A preceptorship is a period of time where a newly graduated clinician receives support from a mentor in their clinical duties to ensure an efficient and healthy transition from student to autonomous practitioner (Essam N, and Department of Health 2010).
Evidence shows newly qualified allied health professionals (AHPs) often have high expectations of professional competence and these expectations were often unrealistic and taxing on the newly qualified clinicians (Morley et al. 2007). Furthermore, the transition into independent practitioner was reported to cause feelings of vulnerability and loneliness (Bontoft 2007), which emphasises the importance of support during this period. The presence of preceptorship has been shown to improve turnover rates, costs and retention rates while decreasing medical errors among newly qualified nursing staff (Lee et al. 2009). It has also demonstrated increased sense of psychological empowerment and professional autonomy (Watkins, Hart, and Mareno. 2016), hence illustrating the preceptorship to have positive impacts on health organisations, as well as individual confidence and competence.
However, the vague idea of ‘support’ is not enough to ensure an effective transition for new graduates. Bond and Holland (2010) found unstructured support mechanisms to be ineffective, while further evidence found the structure of a preceptorship programme improved competence and confidence in occupational therapists (Maringer 2014). Along with structure being a cornerstone for preceptorship, it has been described as needing to be a nurturing support system (Vance 1982) and the relationship between graduate and mentor should also be a positive one in order to ensure new graduate satisfaction and success (Moore and Cagle 2012). One study reported newly qualified nurses were more likely to feel engaged and satisfied with their work if their preceptor had high levels of authentic leadership (Giallonardo, Wong, and Iwasiw 2010). This suggests an important part of effective preceptorship is engagement and leadership of the preceptor.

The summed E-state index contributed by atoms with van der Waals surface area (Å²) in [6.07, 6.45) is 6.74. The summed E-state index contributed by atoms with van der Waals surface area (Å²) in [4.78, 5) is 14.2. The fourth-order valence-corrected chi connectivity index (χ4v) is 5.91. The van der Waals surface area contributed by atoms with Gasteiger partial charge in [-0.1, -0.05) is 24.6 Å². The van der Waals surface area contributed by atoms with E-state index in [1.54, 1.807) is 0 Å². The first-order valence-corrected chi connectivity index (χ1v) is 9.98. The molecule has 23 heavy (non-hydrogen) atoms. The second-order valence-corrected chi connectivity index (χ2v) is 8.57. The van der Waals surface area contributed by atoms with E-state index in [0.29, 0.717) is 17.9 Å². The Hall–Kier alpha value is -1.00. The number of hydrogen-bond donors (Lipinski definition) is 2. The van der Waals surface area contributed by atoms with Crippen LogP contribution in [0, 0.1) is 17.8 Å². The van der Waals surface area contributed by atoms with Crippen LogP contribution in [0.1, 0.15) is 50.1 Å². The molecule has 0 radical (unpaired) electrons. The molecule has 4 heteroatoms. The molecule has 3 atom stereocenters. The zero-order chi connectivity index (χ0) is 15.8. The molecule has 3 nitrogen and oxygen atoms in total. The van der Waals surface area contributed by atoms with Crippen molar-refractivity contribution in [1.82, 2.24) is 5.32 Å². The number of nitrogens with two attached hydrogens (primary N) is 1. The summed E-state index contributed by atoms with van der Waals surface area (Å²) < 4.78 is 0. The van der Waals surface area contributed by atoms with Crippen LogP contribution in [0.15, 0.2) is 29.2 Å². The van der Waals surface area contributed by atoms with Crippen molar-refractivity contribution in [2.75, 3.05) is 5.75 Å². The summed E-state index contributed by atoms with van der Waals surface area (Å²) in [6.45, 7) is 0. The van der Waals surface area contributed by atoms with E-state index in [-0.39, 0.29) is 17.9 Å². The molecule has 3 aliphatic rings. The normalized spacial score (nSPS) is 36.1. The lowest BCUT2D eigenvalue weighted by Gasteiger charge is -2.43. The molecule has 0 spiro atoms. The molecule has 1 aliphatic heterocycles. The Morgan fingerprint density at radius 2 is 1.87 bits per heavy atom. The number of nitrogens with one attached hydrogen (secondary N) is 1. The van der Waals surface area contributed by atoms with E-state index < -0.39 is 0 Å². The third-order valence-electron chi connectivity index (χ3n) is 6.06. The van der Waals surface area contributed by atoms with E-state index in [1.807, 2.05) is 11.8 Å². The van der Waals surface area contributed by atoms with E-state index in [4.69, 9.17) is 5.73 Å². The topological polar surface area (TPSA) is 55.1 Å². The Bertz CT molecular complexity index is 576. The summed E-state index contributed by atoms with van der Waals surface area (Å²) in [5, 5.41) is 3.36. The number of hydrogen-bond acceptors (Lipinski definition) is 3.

Much of the reported literature examines the effect of preceptorship on graduate nurses and nursing careers, with little published evidence on how preceptorship can benefit AHPs. Furthermore, the Public Health strategy for AHPs (2014–19) set out the vision of the future AHP workforce to engage with the public health agenda of prevention. To support this vision, the Council of Deans set out twelve recommendations for Public Health content to be embedded in the pre-registration curricula (Council of Deans 2017). There is a lack of literature in examining the influence of a preceptorship on promoting and embedding public health goals into early career practitioners. The inclusion of Public Health in a preceptorship programme aligns with the AHP Public Health vision of ‘developing the AHP workforce’ (AHP Public Health Strategic Framework 2019–2024). It would give graduates the confidence to embed a preventative and population health approach throughout their clinical work.
In 2018, the British and Irish Orthoptic Society (BIOS) relaunched their preceptorship programme bespoke for newly qualified orthoptists. The programme was revisited following a scoping exercise to review current methods of support for new graduates. A wide variety of support mechanisms were identified ranging from structured tools such as formal preceptorship, personal development meetings and case discussions, to less structured mechanisms such as the use of ‘buddies,’ defined as a fellow orthoptist who would be available for any questions from the new graduate. It was apparent that new graduates across the UK were receiving heterogenous levels of preceptorship resulting in a lack of standardised support to newly qualified graduates.